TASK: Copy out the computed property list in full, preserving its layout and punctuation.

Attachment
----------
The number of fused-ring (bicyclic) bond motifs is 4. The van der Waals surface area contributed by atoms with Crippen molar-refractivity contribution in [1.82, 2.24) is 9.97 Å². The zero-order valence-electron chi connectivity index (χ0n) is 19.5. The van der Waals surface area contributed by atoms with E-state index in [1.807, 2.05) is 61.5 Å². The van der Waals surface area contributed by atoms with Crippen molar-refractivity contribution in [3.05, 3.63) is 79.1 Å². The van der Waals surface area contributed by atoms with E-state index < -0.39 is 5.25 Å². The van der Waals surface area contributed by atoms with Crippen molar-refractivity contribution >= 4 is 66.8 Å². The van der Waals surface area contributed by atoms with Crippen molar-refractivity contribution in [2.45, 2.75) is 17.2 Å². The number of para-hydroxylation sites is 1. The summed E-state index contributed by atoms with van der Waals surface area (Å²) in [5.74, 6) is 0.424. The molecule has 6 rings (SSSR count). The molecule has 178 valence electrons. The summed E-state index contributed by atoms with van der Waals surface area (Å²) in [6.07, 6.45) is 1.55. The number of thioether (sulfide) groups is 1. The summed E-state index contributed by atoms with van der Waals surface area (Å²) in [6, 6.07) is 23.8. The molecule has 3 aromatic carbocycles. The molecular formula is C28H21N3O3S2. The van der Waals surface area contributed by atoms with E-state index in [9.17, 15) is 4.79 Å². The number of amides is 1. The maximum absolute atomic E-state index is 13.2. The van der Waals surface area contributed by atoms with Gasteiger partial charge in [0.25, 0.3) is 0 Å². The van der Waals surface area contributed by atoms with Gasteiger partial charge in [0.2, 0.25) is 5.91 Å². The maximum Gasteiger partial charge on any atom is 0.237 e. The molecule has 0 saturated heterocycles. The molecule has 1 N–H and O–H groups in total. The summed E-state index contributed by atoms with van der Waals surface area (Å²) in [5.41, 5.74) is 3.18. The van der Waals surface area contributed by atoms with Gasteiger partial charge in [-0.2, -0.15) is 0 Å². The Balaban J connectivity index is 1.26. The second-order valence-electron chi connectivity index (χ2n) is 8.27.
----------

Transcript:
The number of fused-ring (bicyclic) bond motifs is 4. The van der Waals surface area contributed by atoms with Crippen molar-refractivity contribution in [1.82, 2.24) is 9.97 Å². The zero-order valence-electron chi connectivity index (χ0n) is 19.5. The van der Waals surface area contributed by atoms with E-state index in [1.807, 2.05) is 61.5 Å². The van der Waals surface area contributed by atoms with Crippen molar-refractivity contribution in [3.05, 3.63) is 79.1 Å². The van der Waals surface area contributed by atoms with E-state index < -0.39 is 5.25 Å². The van der Waals surface area contributed by atoms with Crippen molar-refractivity contribution >= 4 is 66.8 Å². The van der Waals surface area contributed by atoms with Crippen molar-refractivity contribution in [2.45, 2.75) is 17.2 Å². The number of para-hydroxylation sites is 1. The summed E-state index contributed by atoms with van der Waals surface area (Å²) in [5.74, 6) is 0.424. The molecule has 6 rings (SSSR count). The molecule has 178 valence electrons. The summed E-state index contributed by atoms with van der Waals surface area (Å²) in [6.07, 6.45) is 1.55. The number of thioether (sulfide) groups is 1. The summed E-state index contributed by atoms with van der Waals surface area (Å²) in [6, 6.07) is 23.8. The molecule has 3 aromatic carbocycles. The molecular formula is C28H21N3O3S2. The van der Waals surface area contributed by atoms with E-state index in [9.17, 15) is 4.79 Å². The number of amides is 1. The maximum absolute atomic E-state index is 13.2. The van der Waals surface area contributed by atoms with Gasteiger partial charge in [0.25, 0.3) is 0 Å². The van der Waals surface area contributed by atoms with Gasteiger partial charge in [0.2, 0.25) is 5.91 Å². The maximum Gasteiger partial charge on any atom is 0.237 e. The molecule has 0 saturated heterocycles. The molecule has 1 N–H and O–H groups in total. The summed E-state index contributed by atoms with van der Waals surface area (Å²) in [5.41, 5.74) is 3.18. The van der Waals surface area contributed by atoms with Gasteiger partial charge in [-0.2, -0.15) is 0 Å². The Balaban J connectivity index is 1.26. The second-order valence-electron chi connectivity index (χ2n) is 8.27.